Premier Jiang Yi-huah (江宜樺) yesterday dismissed concerns that a planned 8 percent across-the-board budget cut for next year would have a negative impact on economic growth, because the government is not reducing the budget for public construction projects.
The Director-Generate of Budget, Accounting and Statistics (DGBAS) has demanded that each government department slash at least 8 percent from next year’s operating budget for their day-to-day activities.
Concerns have been raised about the effect of the austerity policy on the economy, because the size of the planned cut is reportedly the largest budget-cutting plan in recent history.
Despite the planned cut in expenditures under the current account, the government will inject “strategic thinking” into the budgeting process to strengthen the momentum of economic growth, Cabinet spokesperson Cheng Li-wun (鄭麗文) quoted Jiang as saying at a Cabinet meeting.
The budget to be earmarked for public construction and the implementation of the government’s major policies under the capital account, which involves long-term investment projects, will remain unaffected by the planned budget cuts, Jiang said.
The size of the capital account for the next fiscal year will be “maintained at a certain level” to encourage private consumption, and produce positive and long-term economic effects, he added.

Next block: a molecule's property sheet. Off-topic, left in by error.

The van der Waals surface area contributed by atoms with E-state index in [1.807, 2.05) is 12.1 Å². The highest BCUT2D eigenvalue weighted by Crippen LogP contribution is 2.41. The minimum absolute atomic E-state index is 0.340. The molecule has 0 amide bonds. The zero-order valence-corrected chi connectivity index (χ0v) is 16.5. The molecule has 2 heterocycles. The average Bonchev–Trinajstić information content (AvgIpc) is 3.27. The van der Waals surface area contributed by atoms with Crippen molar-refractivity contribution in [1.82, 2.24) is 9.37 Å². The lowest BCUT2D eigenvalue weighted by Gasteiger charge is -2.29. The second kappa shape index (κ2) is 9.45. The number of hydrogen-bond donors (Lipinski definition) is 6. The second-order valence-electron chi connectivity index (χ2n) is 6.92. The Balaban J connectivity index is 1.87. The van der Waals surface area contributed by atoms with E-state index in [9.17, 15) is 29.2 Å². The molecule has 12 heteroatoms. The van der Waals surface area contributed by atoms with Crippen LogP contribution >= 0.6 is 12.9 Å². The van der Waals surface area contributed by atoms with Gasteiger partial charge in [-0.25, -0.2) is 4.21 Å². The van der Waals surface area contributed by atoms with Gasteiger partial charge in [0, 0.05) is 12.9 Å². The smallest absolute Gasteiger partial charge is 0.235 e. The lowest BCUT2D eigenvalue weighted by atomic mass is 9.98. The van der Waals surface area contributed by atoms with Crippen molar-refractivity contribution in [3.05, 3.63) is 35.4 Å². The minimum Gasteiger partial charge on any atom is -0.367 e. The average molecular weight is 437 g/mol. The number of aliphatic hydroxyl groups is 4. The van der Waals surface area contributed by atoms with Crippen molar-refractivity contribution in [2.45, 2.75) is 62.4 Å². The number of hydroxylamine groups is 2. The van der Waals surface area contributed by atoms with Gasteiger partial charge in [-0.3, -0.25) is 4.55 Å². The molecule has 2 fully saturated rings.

At a press conference later, Public Construction Commission Minister Chen Chen-chuan (陳振川) said he has warned against reducing the budget for public construction projects.
The NT$379.1 billion (US$12.74 billion) spent on public construction projects this year, or 2.66 percent of GDP, is the lowest amount spent in the past 10 years and is much lower than China’s spending on construction projects, which reached 22 percent of GDP this year, the 5 percent of GDP spent in the US, the 9 percent of GDP spent in South Korea and the global average of 10 percent of GDP spent over the past 20 years, Chen Chen-chuan said.
Chen Chen-chuan said the large gap between the money spent in Taiwan on social welfare projects, or 22.2 percent of the budget, and on public construction projects, 9 percent of the whole budget, is rarely seen in the rest of the world.
If the government continues to ignore the importance of putting money aside for investments in public projects and infrastructure, economic recovery will be hampered and the unemployment rate will rise, Chen Chen-chuan said.
Council for Economic Planning and Development Vice Minister Chen Chien-liang (陳建良) said the planned budget cut would not directly relate to economic growth, because the cuts would be on “unnecessary spending.” The money to be saved would be spent to boost the economy, increase the quality of public construction projects and promote efficiencies, he added.